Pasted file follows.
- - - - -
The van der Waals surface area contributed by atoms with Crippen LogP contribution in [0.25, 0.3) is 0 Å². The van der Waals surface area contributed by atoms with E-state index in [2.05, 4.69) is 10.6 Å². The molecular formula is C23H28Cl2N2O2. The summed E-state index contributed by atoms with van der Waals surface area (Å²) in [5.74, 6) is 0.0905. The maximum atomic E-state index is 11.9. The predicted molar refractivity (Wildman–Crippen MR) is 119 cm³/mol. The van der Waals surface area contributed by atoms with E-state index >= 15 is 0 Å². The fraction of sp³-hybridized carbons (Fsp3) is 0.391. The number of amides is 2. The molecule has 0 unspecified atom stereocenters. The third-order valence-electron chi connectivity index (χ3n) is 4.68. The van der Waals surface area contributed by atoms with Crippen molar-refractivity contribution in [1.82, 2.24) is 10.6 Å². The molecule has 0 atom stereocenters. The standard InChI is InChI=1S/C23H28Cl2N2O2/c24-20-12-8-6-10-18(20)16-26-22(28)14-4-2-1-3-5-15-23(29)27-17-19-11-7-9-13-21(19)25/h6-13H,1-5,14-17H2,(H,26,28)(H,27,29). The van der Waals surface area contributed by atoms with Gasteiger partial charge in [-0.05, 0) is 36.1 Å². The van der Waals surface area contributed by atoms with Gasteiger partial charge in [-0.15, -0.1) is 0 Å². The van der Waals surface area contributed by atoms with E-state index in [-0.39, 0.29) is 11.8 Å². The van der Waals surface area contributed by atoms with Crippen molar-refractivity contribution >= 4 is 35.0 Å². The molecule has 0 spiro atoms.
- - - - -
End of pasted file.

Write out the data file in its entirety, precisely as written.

The van der Waals surface area contributed by atoms with Crippen LogP contribution in [0.25, 0.3) is 0 Å². The van der Waals surface area contributed by atoms with E-state index in [2.05, 4.69) is 10.6 Å². The molecular formula is C23H28Cl2N2O2. The summed E-state index contributed by atoms with van der Waals surface area (Å²) in [5.74, 6) is 0.0905. The maximum atomic E-state index is 11.9. The predicted molar refractivity (Wildman–Crippen MR) is 119 cm³/mol. The van der Waals surface area contributed by atoms with E-state index >= 15 is 0 Å². The fraction of sp³-hybridized carbons (Fsp3) is 0.391. The number of amides is 2. The molecule has 0 unspecified atom stereocenters. The third-order valence-electron chi connectivity index (χ3n) is 4.68. The van der Waals surface area contributed by atoms with Crippen molar-refractivity contribution in [1.82, 2.24) is 10.6 Å². The molecule has 0 atom stereocenters. The standard InChI is InChI=1S/C23H28Cl2N2O2/c24-20-12-8-6-10-18(20)16-26-22(28)14-4-2-1-3-5-15-23(29)27-17-19-11-7-9-13-21(19)25/h6-13H,1-5,14-17H2,(H,26,28)(H,27,29). The van der Waals surface area contributed by atoms with Gasteiger partial charge in [-0.05, 0) is 36.1 Å². The van der Waals surface area contributed by atoms with Gasteiger partial charge in [-0.15, -0.1) is 0 Å². The van der Waals surface area contributed by atoms with E-state index in [-0.39, 0.29) is 11.8 Å². The van der Waals surface area contributed by atoms with Crippen molar-refractivity contribution >= 4 is 35.0 Å². The molecule has 0 spiro atoms.